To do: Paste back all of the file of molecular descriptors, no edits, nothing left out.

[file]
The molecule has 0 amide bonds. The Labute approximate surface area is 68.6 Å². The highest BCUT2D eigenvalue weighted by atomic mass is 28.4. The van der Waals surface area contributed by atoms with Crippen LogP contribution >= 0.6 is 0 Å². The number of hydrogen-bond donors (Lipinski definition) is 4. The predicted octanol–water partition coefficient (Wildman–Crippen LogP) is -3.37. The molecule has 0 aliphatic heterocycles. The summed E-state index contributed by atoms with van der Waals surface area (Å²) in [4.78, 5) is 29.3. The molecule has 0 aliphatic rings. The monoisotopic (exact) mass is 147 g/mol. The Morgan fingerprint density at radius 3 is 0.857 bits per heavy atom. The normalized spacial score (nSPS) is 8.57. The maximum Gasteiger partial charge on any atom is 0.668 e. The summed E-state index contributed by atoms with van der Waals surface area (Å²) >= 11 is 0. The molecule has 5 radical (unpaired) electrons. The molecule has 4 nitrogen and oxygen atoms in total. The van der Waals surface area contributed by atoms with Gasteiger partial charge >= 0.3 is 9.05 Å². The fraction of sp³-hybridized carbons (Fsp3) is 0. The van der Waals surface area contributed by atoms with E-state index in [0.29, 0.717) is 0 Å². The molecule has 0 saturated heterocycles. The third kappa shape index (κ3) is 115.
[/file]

The molecule has 0 amide bonds. The Labute approximate surface area is 68.6 Å². The highest BCUT2D eigenvalue weighted by atomic mass is 28.4. The van der Waals surface area contributed by atoms with Crippen LogP contribution >= 0.6 is 0 Å². The number of hydrogen-bond donors (Lipinski definition) is 4. The predicted octanol–water partition coefficient (Wildman–Crippen LogP) is -3.37. The molecule has 0 aliphatic heterocycles. The summed E-state index contributed by atoms with van der Waals surface area (Å²) in [4.78, 5) is 29.3. The molecule has 0 aliphatic rings. The monoisotopic (exact) mass is 147 g/mol. The Morgan fingerprint density at radius 3 is 0.857 bits per heavy atom. The normalized spacial score (nSPS) is 8.57. The maximum Gasteiger partial charge on any atom is 0.668 e. The summed E-state index contributed by atoms with van der Waals surface area (Å²) >= 11 is 0. The molecule has 5 radical (unpaired) electrons. The molecule has 4 nitrogen and oxygen atoms in total. The van der Waals surface area contributed by atoms with Gasteiger partial charge >= 0.3 is 9.05 Å². The fraction of sp³-hybridized carbons (Fsp3) is 0. The van der Waals surface area contributed by atoms with E-state index in [0.29, 0.717) is 0 Å². The molecule has 0 saturated heterocycles. The third kappa shape index (κ3) is 115.